Russian President Vladimir Putin and Joe Biden will hold a long-awaited virtual summit today that will focus on rising tensions around Ukraine as the West fears a large-scale Russian attack on its neighbor. this winter. “We believe it will be a long and substantial video conference,” Kremlin spokesman Dmitri Peskov said yesterday.

This is the second summit between Putin and Biden this year after the two met last June in Geneva, where they agreed to initiate a dialogue on cybersecurity, resume talks on strategic stability and control of nuclear weapons, and remove obstacles to work. of the legations in the US and Russia.


Peskov explained that both leaders will analyze “compliance with the agreement” in the Swiss city to see if some of the issues need more attention than others.


Ukraine will be one of the main topics of discussion between the two leaders, the Kremlin confirmed yesterday. Alarms in the West soared after reports in the US press early last month about a concentration of tens of thousands of Tuscan troops on the border with Ukraine. According to US intelligence, the possible attack on Ukraine, which he estimates for early 2022, “would involve up to 175,000 troops.”

Ukraine’s intelligence services calculate that Russia currently accumulates more than 94,000 soldiers on the country’s borders and considers that the most likely moment of an eventual attack would be at the end of January 2022.

While the US president will make it clear to his Russian counterpart that he better think twice before attacking Ukraine, Putin wants to put his proposal to Biden that there are legally binding guarantees that NATO does not expand further into Russia and that it does not deployment of “threatening weapons” on Ukrainian territory. For Putin, that is a red line that would have consequences, as he himself said last week.

Moscow wants to turn the Western discourse around and accuses Ukraine of wanting to regain the Donbas by force, where the Ukrainian Army and pro-Russian separatists have clashed since 2014 and where Russia has distributed more than 600,000 passports.

In addition to Ukraine, both leaders will talk about the battered bilateral relations, the situation around Afghanistan, Iran, Libya and Syria, as well as the pandemic and the climate.


President of Ukraine Volodymyr Zelensky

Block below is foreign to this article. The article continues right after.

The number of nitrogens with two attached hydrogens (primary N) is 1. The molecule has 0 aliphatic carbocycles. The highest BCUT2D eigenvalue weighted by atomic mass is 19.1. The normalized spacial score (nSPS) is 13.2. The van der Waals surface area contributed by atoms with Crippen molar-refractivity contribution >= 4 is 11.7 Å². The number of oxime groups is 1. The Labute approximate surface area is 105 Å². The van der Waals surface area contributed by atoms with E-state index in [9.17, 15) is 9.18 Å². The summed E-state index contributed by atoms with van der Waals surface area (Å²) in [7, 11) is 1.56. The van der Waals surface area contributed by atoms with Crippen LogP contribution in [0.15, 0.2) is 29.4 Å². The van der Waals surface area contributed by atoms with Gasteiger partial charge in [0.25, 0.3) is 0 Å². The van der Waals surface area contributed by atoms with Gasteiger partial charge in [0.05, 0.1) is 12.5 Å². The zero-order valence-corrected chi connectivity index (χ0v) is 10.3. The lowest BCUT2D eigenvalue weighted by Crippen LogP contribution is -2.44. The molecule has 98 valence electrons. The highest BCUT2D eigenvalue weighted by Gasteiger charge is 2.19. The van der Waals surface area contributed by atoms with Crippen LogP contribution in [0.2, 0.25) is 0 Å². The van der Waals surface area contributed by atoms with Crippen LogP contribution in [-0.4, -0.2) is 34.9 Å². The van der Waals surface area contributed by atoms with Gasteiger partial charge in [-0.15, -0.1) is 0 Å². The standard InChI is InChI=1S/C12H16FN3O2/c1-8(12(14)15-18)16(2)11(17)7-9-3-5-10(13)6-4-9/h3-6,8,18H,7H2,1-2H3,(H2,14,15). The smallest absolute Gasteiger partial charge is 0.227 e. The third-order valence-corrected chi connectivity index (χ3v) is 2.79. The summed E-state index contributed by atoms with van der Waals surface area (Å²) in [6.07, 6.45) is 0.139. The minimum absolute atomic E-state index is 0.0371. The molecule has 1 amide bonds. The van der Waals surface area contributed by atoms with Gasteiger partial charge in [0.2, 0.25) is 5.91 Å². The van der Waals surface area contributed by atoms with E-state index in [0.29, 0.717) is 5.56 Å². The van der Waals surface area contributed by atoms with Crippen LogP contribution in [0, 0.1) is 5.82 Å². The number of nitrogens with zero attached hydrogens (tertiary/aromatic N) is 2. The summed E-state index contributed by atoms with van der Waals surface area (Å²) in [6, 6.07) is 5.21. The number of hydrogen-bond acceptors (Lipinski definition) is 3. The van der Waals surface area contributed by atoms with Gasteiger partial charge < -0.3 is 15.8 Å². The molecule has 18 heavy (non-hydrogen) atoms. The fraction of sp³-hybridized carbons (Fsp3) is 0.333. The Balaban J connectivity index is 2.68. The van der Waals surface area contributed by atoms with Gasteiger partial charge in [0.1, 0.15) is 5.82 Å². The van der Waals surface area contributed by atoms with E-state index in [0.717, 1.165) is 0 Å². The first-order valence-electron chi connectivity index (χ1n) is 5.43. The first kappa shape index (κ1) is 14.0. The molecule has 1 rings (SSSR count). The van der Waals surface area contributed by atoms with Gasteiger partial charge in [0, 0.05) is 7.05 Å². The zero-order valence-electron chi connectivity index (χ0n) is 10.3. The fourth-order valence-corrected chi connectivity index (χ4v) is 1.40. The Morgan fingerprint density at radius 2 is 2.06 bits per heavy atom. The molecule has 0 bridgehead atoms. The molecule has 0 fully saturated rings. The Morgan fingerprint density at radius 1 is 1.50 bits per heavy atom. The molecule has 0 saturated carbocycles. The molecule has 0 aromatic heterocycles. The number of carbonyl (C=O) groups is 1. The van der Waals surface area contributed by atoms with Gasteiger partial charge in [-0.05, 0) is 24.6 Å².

In this context, the President of Ukraine, Volodymyr Zelensky, assured yesterday that the Ukrainian Army is capable of aborting “any invasion plan of the enemy”, alluding to the concentration of Russian troops on the border. “During its most recent history, the Ukrainian army has gone through a difficult path towards the formation of a prepared, highly organized military structure, secure in its own forces and capable of aborting any invading enemy plan,” said President Zelenski, who carried out these statements on the occasion of the 30th anniversary of the creation of the Armed Forces of Ukraine after its independence from the Soviet Union.

It also paid tribute to the soldiers who have defended the country’s territorial integrity in recent years, the scene since 2014 of a conflict with pro-Russian militias in Donbas, which has left more than 14,000 dead. “I am sure that the Armed Forces of Ukraine will continue to reliably defend the freedom and independence of our state,” he said.

Meanwhile, the Russian Navy yesterday began its winter exercises over the Black Sea with overflights of more than 20 aircraft and helicopters. The pilots of the Russian Black Sea Fleet practiced the tracking of warships of hypothetical enemies and attacks with missiles against naval targets, according to the official TASS agency.

The exercises come at a time when Russia is complaining about the increasing presence of US and NATO destroyers in the Black Sea.

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